Cape Town entrepreneurs are tapping into the consumer culture of Ramadan and Eid, with shopping festivals in the city on the increase. With the Mother City’s diverse and vibrant Muslim community, businesses are marketing products that will appeal to the needs of those fasting in the holy month. Cape Town is taking lessons from countries like the UAE, Malaysia and Indonesia, where Ramadan shopping culture is big business.
After much success in the bustling metropolis of Johannesburg over the past years, the Eid Shopping Festival will now hit Cape Town. The ESF has been growing exponentially over the past few years, from its humble beginnings of 10 000 visitors at its inception in 2011, to expecting over 80 000 visitors this year at its Joburg event. The festival attracts both national and international exhibitors and visitors. The festival will be held from 2 -5 June at The Lookout, V&A Waterfront.
“It’s humbling to see the growth ESF has experienced over the past six years. ESF has now positioned itself as a premium shopping expo, attracting visitors not only from across the country but from neighbouring African countries and from the likes of Dubai and Syria,” said Nisha Steenkamp, organiser of the festival.
However with the promise to showcase the latest designer Islamic fashion straight from catwalks around the world, this event is targeting a high-end market. While the ‘glitz and glamour’ of designer Islamic wear appeals to the quintessential Joburg shopper, whether this will lure the very different Cape Town consumer remains uncertain.
For the bargain-hunter, there is the pre-Ramadan market, taking place in Cape Town this weekend. It’s organised by an NGO called I Deserve It, which aims to create entrepreneurial skills for underprivileged people to empower themselves. The market day is a platform to market home-based businesses, many of them established as a means of vital income. The event takes place at Athlone Civic Centre on Saturday from 10am till 6pm.
“Those that cannot afford shops and rental, this is the perfect opportunity for them to trade,” said organiser Amina Adams.
The market will showcase everything from clothing, bedding, accessories and food.
“We are calling it a pre-Ramadan market. So we want to offer everything related to Ramadan. We have abayas, thoubs, scarves, perfumes and other foods for Ramadan,” added Adams.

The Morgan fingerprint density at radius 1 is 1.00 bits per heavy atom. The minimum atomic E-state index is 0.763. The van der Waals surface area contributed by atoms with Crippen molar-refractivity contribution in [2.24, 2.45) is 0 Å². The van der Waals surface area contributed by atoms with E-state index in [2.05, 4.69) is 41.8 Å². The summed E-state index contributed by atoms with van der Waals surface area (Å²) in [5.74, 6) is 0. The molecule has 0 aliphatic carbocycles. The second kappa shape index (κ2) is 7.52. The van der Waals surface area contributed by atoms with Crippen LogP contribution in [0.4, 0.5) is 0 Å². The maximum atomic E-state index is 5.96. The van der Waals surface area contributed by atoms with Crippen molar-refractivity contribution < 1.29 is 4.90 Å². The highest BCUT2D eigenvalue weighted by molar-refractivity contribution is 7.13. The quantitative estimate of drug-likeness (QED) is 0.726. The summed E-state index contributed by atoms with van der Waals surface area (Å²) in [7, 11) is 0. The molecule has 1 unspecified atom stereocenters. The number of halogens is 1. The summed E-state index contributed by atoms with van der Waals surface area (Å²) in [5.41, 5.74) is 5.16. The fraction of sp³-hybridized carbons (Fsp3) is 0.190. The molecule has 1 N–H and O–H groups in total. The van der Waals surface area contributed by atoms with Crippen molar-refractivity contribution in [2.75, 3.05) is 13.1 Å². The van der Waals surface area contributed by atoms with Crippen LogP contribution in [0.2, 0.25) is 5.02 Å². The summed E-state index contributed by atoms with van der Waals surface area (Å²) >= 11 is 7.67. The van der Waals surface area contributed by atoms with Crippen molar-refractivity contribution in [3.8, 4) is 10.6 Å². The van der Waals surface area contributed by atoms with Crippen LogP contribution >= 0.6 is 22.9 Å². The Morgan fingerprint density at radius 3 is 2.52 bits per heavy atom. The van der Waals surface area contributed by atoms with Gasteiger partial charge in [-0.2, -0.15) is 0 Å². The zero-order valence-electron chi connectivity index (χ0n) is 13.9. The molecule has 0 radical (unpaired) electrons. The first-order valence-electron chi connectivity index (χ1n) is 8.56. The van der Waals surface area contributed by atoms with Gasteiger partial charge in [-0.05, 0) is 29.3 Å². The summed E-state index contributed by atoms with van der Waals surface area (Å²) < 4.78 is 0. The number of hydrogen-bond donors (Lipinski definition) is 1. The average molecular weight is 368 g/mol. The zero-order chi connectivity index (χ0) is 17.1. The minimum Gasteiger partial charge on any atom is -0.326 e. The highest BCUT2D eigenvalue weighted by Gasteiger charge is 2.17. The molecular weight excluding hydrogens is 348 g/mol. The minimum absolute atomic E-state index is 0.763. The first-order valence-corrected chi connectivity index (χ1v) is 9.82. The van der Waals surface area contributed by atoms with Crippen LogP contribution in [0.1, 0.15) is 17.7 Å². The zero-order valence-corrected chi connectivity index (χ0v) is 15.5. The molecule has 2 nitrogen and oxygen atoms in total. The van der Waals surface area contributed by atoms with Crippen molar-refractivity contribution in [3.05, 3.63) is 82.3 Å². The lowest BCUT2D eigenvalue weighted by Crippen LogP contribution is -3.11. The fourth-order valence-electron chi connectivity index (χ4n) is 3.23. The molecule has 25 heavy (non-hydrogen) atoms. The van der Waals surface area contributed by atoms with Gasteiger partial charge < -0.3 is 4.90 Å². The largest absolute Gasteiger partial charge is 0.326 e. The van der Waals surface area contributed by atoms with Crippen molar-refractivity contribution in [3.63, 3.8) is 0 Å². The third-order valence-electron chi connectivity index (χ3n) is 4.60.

Young fashionistas looking for high-fashion items for Eid will be spoilt for choice at the Pre Ramadan Expo, hosted by designer labels Street Line Apparel and Double Perfection. This expo serves to promote local clothing and jewellery designers, many of them who have cleverly marketed themselves on social media platforms such as Instagram and Snapchat.
These designers are incredibly talented and part of the up-coming designer labels trying to enter the mainstream. Fashion lovers can expect trendier items that will appeal to a much younger market. The expo takes place at Oaks Room in Campground Road in Newlands from 11am to 5.30pm.
For the individual that requires more than just the sartorial pleasures, there is the Wellness Market Day on Sunday 29th May. Organisers say the event aims to prepare Muslim women mentally and spiritually for the month of Ramadan. The event takes place at Taronga road masjid hall from 10am to 4pm and entry is R30.
“We are going to have talks on focusing in salah. Ramadan is coming up and we want to get conscious and aware of this month,” said wellness coach Amienabie Harnekar.
Attendees can expect a range of talks focused on nutrition, lifestyle, exercise, wellness and even Zumba classes.
“It’s about talking, learning, growing, sharing and networking. It’s going to be fun,” added Harnekar.
While some of these events speak less to the culture of Ramadan, it’s still interesting to see how the marketing of Ramadan products has evolved. Now it’s no longer just about taking advantage of the Ramadan specials at your local Pick ‘n Pay or waiting for the Eid range to be in store at Woolworths or Edgars.
The market for products that cater to Muslim sensibilities is greatly expanding. And it’s not just focused on food for iftar, as locally designed fashion now takes its place with Islamic wear entering the mainstream.
The current generation of Muslims is different from those in the past, says one trend analyst.
“The market is growing and it makes good business sense for companies to start [marketing toward them] now.”
“Islamic-inspired products can succeed by focusing on the broader appeal of the religion’s ethics.” VOC